Capernaum synagogue today 1/29/10- Lk 7:1-10 (pp. Mt 8:5-13)
Calvin abridged: Matthew and Luke do not differ in substance. The only perceived difference is whether the centurion came to him (Mt) or if he sent some Jews in his name (Lk). There are not two miracles here, for the manner of speaking in that day was your representatives spoke on your behalf as if you were there. The band of soldiers under the centurion’s command were no doubt in Capernaum. It is clear he exposed himself to some risk by building a synagogue for the Jews; It is also clear that he loved the nation because he worshiped their God. The servant was very dear to him, indicating this was not an ordinary slave of that time. There is a question about whether those who spoke so highly of the centurion, commending him to Christ- also accepted his grace. The centurion requests Christ to not trouble himself, and also recognizes his power to accomplish things without not necessarily being present. There was astonishing humility in exalting so highly above himself a man who belonged to a conquered and enslaved nation. The good man, having been informed about the uncommon and truly divine works of Christ, simply acknowledged in him the power of God. He ascribes his power to a word- not of moral man, but of God. Jesus exclamation that he had “not found such great faith even in Israel” is because he knew little substance but still was able to have great trust.
Thoughts: Today you can see part of the first century synagogue in Capernaum that the centurion built and in which Jesus spoke. One of the great things about this miracle is that it did not require Jesus’ touch, formula, or even presence. Luke and Matthew differ about the centurion’s presence because in Roman thinking your representatives made you in effect present. And so Jesus also became present through his mere word to the servant. Jewish rules forbade them to enter into a Gentile’s house, and the centurion was respectful of that rule. Ironically, the centurion had built a house for the people of God (shadows of 2 Sam. 7 when David said he would build a house for God and God said he would give David a house- ie. lineage). The centurion’s ability to put tremendous trust in Jesus though he knew little about him and never really got to know him; along with his belief in Jesus’ power to heal even at a distance is a lesson for us today. We have become a semi-gnostic society- believing that knowledge is power, and giving little room for faith. We feel that we must know the answers to hard questions (why is there evil, how does predestination and free will work, how can God be three yet one, etc.) before we will put our faith in the Lord and in his power. Blessed is the one who can trust Jesus even though they cannot understand everything first (and who really can?). There is a point where knowledge ends and faith must make a leap. For the centurion, this point was very early. For most of us, it is very late in our journey, and we still want more information.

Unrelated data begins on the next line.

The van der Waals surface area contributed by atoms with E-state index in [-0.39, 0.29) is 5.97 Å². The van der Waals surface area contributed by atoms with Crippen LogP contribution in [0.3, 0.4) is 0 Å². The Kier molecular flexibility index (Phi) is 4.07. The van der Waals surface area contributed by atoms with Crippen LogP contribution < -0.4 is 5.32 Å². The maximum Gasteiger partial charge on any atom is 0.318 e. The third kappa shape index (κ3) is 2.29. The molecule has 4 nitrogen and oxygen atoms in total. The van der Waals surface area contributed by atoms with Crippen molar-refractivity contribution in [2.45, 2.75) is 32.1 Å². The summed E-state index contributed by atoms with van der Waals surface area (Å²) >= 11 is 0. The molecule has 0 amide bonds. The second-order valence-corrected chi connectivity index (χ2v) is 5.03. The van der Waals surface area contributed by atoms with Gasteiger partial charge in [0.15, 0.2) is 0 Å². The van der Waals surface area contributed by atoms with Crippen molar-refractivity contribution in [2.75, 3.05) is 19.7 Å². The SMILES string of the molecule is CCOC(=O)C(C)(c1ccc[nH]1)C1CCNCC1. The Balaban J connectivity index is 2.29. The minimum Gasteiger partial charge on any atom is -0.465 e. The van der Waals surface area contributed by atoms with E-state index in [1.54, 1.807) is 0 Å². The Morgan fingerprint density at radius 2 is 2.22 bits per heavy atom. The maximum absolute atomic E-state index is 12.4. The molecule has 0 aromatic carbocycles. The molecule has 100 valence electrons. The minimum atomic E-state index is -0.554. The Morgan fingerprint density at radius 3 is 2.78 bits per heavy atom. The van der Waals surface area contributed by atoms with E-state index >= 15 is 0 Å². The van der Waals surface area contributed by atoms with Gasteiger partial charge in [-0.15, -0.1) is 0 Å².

Prayer: Say the word, Lord, and your help will come to me. Come to me today in the presence of your Spirit. Use me to bear fruit for you, and help me to deeply trust in you.